But it isn't uncommon for a client to pay much less to models that are local so if you come across a great modeling gig that is within city limits but the rates are lower, you'll have to decide if it is worth it. They aren't necessarily trying to screw you over--more than likely they figure that if you're local it won't cost you as much to get to them so they may feel they don't need to pay a higher rate to compensate for travel costs.

Modeling pay rates can be per hour, flat rate or a day rate. If the shoot is short (1-3 hours), then an hourly rate is appropriate (i.e. $50 - $75/hour for models with a bit of experience and $75 - $100/hour or higher for experienced/pro models).

For half day shoots (between 4-5 hours) you can charge a flat rate (i.e. $200 for models with some experience and $300 or higher for experienced/pro models). Full day shoots (6-8 hours or longer) should also be charged a flat rate (i.e. $300-400 for models with some experience and $500 or higher for experienced/pro models).

If it is a multiple day event then you should charge a day rate, which should be negotiated with the client. This type of arrangement typically applies to tradeshows, conventions and similar events. The rates listed are just examples and may not necessarily "add up" the right way, especially if you're the type to break it down with a calculator. But then again, it's not supposed to.

When it comes to pay rates and modeling, you can't always crunch the numbers the way you would if you worked at a part-time job or a regular 9-5. It is up to you to decide what you want to charge based on what is required of you and what the client will or will not provide.

Ultimately, the best piece of advice I can offer on this topic is to treat each gig individually and weigh the pros and cons. With time and practice you will eventually get a better feel for what you should charge and feel confident in the fact that you're worth the rate. If you find that no one will pay your rates you may want to step back and reconsider your price ranges if they are a bit too high.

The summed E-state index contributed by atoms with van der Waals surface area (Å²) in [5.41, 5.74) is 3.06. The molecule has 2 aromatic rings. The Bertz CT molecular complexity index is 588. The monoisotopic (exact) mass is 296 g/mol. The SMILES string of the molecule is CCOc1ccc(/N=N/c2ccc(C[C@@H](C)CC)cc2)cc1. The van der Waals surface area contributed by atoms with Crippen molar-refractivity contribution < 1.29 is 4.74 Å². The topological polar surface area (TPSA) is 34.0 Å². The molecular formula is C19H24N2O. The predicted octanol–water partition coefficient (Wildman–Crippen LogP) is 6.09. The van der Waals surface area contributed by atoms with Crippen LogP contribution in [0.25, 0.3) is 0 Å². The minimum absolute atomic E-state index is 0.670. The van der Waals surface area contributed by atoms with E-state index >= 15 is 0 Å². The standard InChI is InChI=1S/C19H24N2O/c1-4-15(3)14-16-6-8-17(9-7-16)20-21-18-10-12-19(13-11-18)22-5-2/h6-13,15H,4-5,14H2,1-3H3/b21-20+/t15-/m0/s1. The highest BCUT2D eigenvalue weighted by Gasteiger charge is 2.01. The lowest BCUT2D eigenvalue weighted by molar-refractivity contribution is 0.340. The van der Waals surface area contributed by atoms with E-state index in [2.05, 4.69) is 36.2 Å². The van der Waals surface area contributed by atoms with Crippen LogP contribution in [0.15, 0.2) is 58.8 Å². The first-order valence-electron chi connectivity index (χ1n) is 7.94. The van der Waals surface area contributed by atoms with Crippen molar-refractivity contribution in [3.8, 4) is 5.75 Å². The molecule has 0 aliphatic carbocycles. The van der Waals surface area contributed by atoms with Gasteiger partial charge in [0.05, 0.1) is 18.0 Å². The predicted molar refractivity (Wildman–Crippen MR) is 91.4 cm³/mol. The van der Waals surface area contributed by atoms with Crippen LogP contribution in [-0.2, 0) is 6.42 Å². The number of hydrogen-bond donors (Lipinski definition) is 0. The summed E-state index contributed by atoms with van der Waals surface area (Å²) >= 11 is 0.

The economy has made things more difficult and does affect the modeling industry so keep that in mind. Are clients not even willing to pay you after you've dropped your rates? Then unfortunately, they are just trying to take advantage of your skills. Stick to your guns and continue to push for those clients that will pay.

Reality TV & Modeling

I happened to be watching one of the Dateline programs, which wasn't (for once) about "To Catch a Predator" and the topic was about a reality television show that was actually a scam, unbeknownest to the contestants.

Well, this particular show was a modeling reality show so that got my attention. I watched in amazement and disgust as the "host" of the show, which never got a TV deal and never aired, used the naivete of the contestants to take advantage of them, sexually molest/harrass them and basically falsely lead them to believe they were going to be the next "it" model. Needless to say, I just HAD to write a post about the topic.

When it comes to reality television and modeling, there are tons of shows that millions of male and female aspiring models hope to make it onto. If you're planning on pursuing this avenue in an attempt to get your foot in the door, please, please, PLEASE take note of the following suggestions to keep yourself safe:

1. Go For The Big Guns. The modeling reality television show you submit to should be well known and headed by a professional with a name that is instantly recognizable. For example, everyone knows who Tyra Banks is (America's Next Top Model). Everyone knows who Tyson Beckford is (Make Me a Supermodel).

The bogus host of the scam show that was featured on Dateline claimed to be a supermodel, yet he was obviously not of runway/fashion modeling height, had a mediocore if not amateurish "portfolio" on his Myspace page and did not possess any model-like qualities. Aside from his Myspace profile, no one had ever heard of this guy. If you come across a newer show with a host that claims to be a model, do research. If they are not supermodel status they should at least have sufficient "proof" that they have an established career--that means tearsheets, resume, list of credits, agency ties, etc.

2. No Sex Should Be Involved. Legitimate modeling reality shows do not require models to strip down naked or submit to "cosmetic inspections" that require being off camera and one-on-one with anybody...the host included. The bogus supermodel/host on Dateline claimed that the female AND male contestants had to come to his studio, strip to underwear, lie down on a bed and basically get felt up and kissed on by this creep in order to make sure that their complexion, skin and body were up to par for modeling gigs. I wanted to throw up when I watched those segments. As you'll see on shows like "Make Me a Supermodel," they do weigh ins and similar tests required but they are always on-camera, in a group setting and with clothes on.

3. Be Wary of New Shows. The reality television boom continues to remain strong, with people pitching new ideas everyday. Many are trying to ride the coattails of America's Next Top Model and know that there are plenty of eager, unsuspecting newbies just dying for an opportunity. It is always important to do as much research as you can about a new show.